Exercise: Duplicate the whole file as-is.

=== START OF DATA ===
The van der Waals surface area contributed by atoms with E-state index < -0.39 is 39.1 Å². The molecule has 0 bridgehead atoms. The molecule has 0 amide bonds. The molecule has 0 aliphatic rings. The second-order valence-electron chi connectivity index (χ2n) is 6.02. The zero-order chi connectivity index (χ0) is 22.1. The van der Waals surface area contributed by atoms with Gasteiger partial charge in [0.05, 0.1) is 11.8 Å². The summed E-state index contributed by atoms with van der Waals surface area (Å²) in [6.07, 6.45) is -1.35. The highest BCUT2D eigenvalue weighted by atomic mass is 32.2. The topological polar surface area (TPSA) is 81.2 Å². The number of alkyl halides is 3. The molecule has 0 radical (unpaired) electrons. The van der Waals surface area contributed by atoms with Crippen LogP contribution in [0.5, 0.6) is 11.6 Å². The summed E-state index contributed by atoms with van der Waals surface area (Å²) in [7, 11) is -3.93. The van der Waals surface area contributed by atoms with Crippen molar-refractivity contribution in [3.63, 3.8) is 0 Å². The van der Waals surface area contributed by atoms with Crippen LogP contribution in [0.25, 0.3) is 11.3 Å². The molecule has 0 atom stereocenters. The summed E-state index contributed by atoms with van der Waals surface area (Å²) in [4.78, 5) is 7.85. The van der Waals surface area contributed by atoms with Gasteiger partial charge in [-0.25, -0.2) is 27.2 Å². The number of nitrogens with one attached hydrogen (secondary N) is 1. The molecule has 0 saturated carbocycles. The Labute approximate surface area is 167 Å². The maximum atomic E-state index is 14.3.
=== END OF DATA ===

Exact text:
The van der Waals surface area contributed by atoms with E-state index < -0.39 is 39.1 Å². The molecule has 0 bridgehead atoms. The molecule has 0 amide bonds. The molecule has 0 aliphatic rings. The second-order valence-electron chi connectivity index (χ2n) is 6.02. The zero-order chi connectivity index (χ0) is 22.1. The van der Waals surface area contributed by atoms with Gasteiger partial charge in [0.05, 0.1) is 11.8 Å². The summed E-state index contributed by atoms with van der Waals surface area (Å²) in [6.07, 6.45) is -1.35. The highest BCUT2D eigenvalue weighted by atomic mass is 32.2. The topological polar surface area (TPSA) is 81.2 Å². The number of alkyl halides is 3. The molecule has 0 radical (unpaired) electrons. The van der Waals surface area contributed by atoms with Crippen LogP contribution in [0.5, 0.6) is 11.6 Å². The summed E-state index contributed by atoms with van der Waals surface area (Å²) in [7, 11) is -3.93. The van der Waals surface area contributed by atoms with Crippen molar-refractivity contribution in [3.63, 3.8) is 0 Å². The van der Waals surface area contributed by atoms with Crippen LogP contribution in [0.25, 0.3) is 11.3 Å². The molecule has 0 atom stereocenters. The summed E-state index contributed by atoms with van der Waals surface area (Å²) in [4.78, 5) is 7.85. The van der Waals surface area contributed by atoms with Gasteiger partial charge in [-0.25, -0.2) is 27.2 Å². The number of nitrogens with one attached hydrogen (secondary N) is 1. The molecule has 0 saturated carbocycles. The Labute approximate surface area is 167 Å². The maximum atomic E-state index is 14.3.